5. On the other hand, where are you now? In Japan? In Kyoto? How do you know? In fact, you do not know, you cannot know, you can only believe. This is Japan because everyone agrees that it is Japan. In such a case, we would waste a lot of time if we insisted on confirming for ourselves; we can save time by believing, by relying on other people.
    6. To know something for ourselves means to check, using our own 5 senses (seeing, hearing, feeling, smelling or tasting).
    7. Another way to know something instead of believing, is to use logic, as the Professor does.
    8. In chapter 6, Edmund asksPeter, “How do we know which side [the robin] is on?” It is an intelligent question. In this case, logic is not the answer. It is impossible to know, to confirm for oneself. The only thing to do is to trust one’s instinct or listen to one’s heart.


  1. Read C.S. Lewis. “It All Began With a Picture”. Of Other Worlds. Ed. Walter Hooper. Orlando: Harvest, 1975. 42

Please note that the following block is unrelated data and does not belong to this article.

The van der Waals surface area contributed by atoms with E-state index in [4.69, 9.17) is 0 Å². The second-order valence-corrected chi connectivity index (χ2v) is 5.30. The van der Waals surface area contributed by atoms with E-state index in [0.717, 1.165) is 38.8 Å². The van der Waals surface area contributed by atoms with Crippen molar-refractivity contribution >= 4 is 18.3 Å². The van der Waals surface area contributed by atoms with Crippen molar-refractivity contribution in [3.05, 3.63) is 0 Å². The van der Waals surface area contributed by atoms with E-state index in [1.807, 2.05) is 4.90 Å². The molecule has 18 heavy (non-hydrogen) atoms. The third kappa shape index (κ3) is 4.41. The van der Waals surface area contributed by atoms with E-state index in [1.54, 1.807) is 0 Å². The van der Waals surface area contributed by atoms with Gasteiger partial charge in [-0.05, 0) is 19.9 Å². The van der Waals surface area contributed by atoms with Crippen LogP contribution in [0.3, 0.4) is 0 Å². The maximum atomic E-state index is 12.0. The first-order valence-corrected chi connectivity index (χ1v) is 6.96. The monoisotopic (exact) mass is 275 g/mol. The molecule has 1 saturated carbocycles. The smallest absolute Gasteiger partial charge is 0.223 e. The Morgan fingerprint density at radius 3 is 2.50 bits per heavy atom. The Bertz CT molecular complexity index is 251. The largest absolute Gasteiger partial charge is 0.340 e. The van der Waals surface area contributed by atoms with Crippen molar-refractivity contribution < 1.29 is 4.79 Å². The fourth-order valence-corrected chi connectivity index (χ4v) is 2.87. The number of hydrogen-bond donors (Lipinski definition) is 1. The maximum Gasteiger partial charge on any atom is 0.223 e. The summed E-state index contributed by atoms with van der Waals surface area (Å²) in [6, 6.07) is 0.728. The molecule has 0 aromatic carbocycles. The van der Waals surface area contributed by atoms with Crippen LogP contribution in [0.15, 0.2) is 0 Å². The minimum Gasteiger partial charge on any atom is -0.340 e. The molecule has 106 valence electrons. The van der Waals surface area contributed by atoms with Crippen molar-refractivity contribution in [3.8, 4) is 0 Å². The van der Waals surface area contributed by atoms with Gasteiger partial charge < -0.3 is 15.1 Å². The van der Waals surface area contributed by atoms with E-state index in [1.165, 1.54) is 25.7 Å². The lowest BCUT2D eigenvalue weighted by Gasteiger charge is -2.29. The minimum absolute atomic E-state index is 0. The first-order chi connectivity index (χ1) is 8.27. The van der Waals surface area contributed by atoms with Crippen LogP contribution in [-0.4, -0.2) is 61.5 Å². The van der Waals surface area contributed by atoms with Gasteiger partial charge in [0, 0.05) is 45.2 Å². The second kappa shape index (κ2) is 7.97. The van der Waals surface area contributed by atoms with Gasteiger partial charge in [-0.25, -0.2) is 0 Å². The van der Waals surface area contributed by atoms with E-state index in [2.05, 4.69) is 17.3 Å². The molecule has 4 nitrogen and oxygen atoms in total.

2. Answer the questions for chapter 6 and chapter 7.
  3. If you were absent on Friday and did not hand in your homework for last week, you must either email me your homework or give it to me next Friday. Next Friday is the last day I will accept it.
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Writing Strategies session #5: Friday, May 21st, 2010

Illustration for the fairy tale "The Wolf...
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  1. Returned quizzes on chapters 2 & 3.
  2. Returned homework from session #3. Comments:
    1. Read the instructions. The instructions were to write three paragraphs to answer the question, “What is a fairy tale?”
    2. Lucy Barfield is not Lewis’ daughter or granddaughter.
    3. Comparison. Which is the more useful comparison:
      1. Compare human beings with monkeys;
      2. compare human beings with rice-cakes.
    4. #1 is more useful. Why? Because human beings are similar to monkeys. Therefore, a comparison is useful: it can lead to new knowledge, new insights and understanding. Human beings and rice-cakes are too different. A comparison between them is unlikely to reveal new knowledge or insights.